A lack of job security is driving chefs and other kitchen staff to leave the trade, creating systematic skills shortages across the Scottish hospitality sector.

The situation has been further exacerbated by Brexit, industry leaders say, with many of the considerable number of EU workers who used to fill a large proportion of these roles having opted to return to mainland Europe. With venues geared up for the further easing of lockdown restrictions that takes place across much of Scotland today, shortages also extend to housekeeping, waiting staff and other front-of-house jobs.

“People don’t have confidence in catering in terms of the fact that it is the first to shut and the last to open [during lockdown],” says Trevor Garden, chef director at Buzzworks Holdings. “I personally know several chefs who are now driving trucks for Amazon, or things like that.”

A survey of more than 100 hotels published last week by the Scottish Tourism Alliance (STA) found that 89 per cent currently have between one and 10 unfilled vacancies, while a further 8% have between 11 and 20 jobs advertised. One reported having more than 51 vacancies, while separate reports have suggested that some larger venues have hundreds of unfilled posts.

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Marc Crothall, chief executive of the STA, said the situation is particularly acute in remote and rural locations. Many employers have been “surprised” by the number of those who have not come back from furlough when invited to do so.

Noting the continuing uncertainty around lockdown restrictions – which saw Glasgow held back into Level Three in a last-minute announcement on Friday – Mr Crothall said many furloughed employees have taken up other work to make ends meet during the past year.

“There will be some who say ‘I am safer to stay where I am right now’, rather than taking the risk,” he said. “Also, we have lost a European workforce that is very valuable to us.

“Some businesses have got lots of positions for housekeepers that are unfilled, but the big concern is the kitchen. Chef availability is in short supply.”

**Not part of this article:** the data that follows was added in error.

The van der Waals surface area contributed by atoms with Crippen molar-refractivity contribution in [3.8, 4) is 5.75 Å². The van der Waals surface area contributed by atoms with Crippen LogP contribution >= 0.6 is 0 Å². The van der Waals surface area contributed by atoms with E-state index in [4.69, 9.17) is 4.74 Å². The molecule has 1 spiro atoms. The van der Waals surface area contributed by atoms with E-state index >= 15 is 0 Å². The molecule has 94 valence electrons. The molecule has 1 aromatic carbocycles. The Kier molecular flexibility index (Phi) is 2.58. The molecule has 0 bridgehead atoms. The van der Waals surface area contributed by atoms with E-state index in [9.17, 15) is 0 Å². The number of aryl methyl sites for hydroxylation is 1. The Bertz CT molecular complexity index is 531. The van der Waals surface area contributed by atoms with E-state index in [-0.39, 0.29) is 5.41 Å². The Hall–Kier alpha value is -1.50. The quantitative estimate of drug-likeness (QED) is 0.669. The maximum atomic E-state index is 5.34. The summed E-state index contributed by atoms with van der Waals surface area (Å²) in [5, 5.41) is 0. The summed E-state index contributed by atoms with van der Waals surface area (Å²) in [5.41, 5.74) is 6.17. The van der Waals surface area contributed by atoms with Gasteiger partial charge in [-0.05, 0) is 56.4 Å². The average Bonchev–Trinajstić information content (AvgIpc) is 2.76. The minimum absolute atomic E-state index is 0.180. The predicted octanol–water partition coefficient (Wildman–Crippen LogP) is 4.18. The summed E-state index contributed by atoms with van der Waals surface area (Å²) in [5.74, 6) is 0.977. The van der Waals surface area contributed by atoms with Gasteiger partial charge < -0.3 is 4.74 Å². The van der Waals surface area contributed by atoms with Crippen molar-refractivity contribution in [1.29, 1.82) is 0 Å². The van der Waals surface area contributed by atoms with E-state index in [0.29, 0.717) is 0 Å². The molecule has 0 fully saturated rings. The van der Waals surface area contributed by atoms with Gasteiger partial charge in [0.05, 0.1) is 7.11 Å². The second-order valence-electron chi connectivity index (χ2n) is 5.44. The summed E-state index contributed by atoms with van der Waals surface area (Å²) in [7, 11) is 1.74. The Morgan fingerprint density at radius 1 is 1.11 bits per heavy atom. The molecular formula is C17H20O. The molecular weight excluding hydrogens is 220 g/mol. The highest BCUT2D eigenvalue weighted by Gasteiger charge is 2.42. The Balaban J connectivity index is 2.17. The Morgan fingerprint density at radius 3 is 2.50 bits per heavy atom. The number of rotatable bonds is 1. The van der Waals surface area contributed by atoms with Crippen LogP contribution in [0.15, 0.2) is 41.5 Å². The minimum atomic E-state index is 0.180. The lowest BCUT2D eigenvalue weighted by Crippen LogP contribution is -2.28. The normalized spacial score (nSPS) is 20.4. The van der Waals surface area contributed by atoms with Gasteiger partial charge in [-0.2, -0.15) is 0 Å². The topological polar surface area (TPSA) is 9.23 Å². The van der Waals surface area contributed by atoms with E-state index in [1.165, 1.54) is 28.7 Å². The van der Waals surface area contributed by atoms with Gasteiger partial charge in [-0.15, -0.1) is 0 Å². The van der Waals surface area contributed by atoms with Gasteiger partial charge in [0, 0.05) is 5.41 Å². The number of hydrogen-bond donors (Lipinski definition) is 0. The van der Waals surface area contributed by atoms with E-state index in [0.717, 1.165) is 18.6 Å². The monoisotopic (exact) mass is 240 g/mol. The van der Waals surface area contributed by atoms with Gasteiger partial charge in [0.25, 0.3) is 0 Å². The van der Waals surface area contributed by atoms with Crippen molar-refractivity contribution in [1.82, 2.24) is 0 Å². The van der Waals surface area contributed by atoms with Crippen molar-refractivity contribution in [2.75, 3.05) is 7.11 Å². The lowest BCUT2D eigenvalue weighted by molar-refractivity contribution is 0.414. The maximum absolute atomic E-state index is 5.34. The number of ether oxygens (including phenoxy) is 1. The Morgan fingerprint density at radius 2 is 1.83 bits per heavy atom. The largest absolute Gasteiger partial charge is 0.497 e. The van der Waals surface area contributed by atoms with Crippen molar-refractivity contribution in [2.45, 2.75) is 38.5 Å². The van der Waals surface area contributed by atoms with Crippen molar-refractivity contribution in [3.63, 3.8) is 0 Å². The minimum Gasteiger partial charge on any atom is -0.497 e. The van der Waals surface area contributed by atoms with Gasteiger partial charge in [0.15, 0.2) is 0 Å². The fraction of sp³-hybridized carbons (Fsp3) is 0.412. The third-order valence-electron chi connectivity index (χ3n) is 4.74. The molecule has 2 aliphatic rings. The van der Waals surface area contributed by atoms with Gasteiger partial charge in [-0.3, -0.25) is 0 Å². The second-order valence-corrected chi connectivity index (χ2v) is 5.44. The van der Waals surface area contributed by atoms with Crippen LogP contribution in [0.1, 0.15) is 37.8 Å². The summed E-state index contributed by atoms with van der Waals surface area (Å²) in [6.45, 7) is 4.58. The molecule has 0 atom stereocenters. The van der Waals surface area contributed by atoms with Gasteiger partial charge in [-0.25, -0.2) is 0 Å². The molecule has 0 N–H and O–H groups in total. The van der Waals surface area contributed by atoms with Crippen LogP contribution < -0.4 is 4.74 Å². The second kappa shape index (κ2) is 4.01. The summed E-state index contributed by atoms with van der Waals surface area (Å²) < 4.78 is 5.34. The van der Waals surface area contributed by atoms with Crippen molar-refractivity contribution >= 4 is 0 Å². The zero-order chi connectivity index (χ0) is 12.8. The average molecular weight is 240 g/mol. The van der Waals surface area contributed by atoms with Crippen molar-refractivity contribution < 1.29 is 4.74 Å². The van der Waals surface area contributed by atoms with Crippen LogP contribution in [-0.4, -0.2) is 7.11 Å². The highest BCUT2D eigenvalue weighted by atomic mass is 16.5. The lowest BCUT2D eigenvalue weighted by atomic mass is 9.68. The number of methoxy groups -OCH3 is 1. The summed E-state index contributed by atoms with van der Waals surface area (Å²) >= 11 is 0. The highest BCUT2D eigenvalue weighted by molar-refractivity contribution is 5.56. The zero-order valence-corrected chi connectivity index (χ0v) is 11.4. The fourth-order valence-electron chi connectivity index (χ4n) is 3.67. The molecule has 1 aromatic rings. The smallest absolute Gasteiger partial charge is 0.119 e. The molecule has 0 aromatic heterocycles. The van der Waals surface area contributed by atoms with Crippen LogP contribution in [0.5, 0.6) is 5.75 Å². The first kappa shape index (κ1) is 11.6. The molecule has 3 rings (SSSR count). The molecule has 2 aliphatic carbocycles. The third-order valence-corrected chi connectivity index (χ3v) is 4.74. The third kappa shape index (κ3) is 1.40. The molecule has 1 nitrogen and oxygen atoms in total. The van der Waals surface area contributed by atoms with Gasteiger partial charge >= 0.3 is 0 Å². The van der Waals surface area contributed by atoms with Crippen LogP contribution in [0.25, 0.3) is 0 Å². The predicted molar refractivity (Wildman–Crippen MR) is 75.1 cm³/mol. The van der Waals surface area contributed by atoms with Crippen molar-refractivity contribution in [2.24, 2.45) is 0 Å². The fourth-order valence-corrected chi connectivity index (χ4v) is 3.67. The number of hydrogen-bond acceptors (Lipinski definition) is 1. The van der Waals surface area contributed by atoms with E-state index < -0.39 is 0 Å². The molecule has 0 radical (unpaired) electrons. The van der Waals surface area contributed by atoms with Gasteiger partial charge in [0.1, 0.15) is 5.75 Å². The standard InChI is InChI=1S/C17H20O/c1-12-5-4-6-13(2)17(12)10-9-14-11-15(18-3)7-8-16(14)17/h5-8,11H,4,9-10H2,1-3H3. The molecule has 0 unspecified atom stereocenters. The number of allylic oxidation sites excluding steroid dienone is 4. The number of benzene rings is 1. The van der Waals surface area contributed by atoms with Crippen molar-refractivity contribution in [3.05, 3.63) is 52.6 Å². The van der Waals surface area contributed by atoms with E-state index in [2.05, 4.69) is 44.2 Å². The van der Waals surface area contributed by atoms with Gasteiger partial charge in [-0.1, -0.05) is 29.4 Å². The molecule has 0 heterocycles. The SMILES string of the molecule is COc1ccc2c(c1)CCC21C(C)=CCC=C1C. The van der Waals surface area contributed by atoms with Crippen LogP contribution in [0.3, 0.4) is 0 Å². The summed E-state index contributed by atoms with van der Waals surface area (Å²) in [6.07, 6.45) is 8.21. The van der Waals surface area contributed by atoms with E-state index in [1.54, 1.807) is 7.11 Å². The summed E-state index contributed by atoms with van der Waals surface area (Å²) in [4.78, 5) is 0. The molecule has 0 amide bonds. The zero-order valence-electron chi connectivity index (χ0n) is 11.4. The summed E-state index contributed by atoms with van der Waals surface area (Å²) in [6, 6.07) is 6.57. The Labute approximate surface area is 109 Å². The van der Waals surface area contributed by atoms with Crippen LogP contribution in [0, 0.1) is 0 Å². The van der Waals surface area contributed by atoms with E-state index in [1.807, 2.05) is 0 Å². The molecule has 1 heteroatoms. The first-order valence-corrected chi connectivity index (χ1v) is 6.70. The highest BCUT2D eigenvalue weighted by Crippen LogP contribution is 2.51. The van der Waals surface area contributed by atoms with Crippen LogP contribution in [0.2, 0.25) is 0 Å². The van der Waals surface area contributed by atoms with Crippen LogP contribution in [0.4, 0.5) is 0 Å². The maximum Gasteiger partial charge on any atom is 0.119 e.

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Mr Garden joined Buzzworks at the beginning of 2020 with a remit to develop the skills of the existing team while also attracting new talent. The company has a portfolio of 12 venues across Ayrshire, Renfrewshire and South Queensferry, among them being The Coach House in Bridge of Weir, The Duke in Kilmarnock, Lido venues in Prestwick and Troon, and its Scotts venues in Troon, Largs and South Queensferry.

He said Buzzworks has maintained employee numbers at 500 throughout lockdown, but with natural churn and the opening of a new venue in Linlithgow this summer, recruitment remains a priority. The company currently has openings for head chefs, sous chefs, chef de partie and commis chefs in various locations.

“We are finding it difficult to attract candidates, and we are one of the top employers – ranked in the Sunday Times Best Companies to work for for the fifth year in a row – but we are finding it difficult along with everyone else,” he said.

The company is currently putting together a new “centre of excellence” at its head office in Kilmarnock that is due to be completed within the next couple of months. Buzzworks also offers four-day weeks, paid overtime, and access to wellbeing services.

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Such benefits are not typically associated with the industry, though amid the pressure on recruitment, they could become more widespread. Mr Crothall at the STA further noted that wages for chefs in some areas are at “very fair” levels.

With venues now open once again, Mr Garden said Buzzworks will be looking to consolidate its position as a leader in the industry, with its new centre of excellence to provide “the benchmark for hospitality training across Scotland”.

“For Scottish hospitality businesses to flourish once we come out of the other side of the pandemic, we must do all that we can to not only raise the profile of the industry as a viable career option, but to make sure that we hold on to the current crop of chefs and front-of-house staff working within the sector through job progression and supporting health and wellbeing,” he said.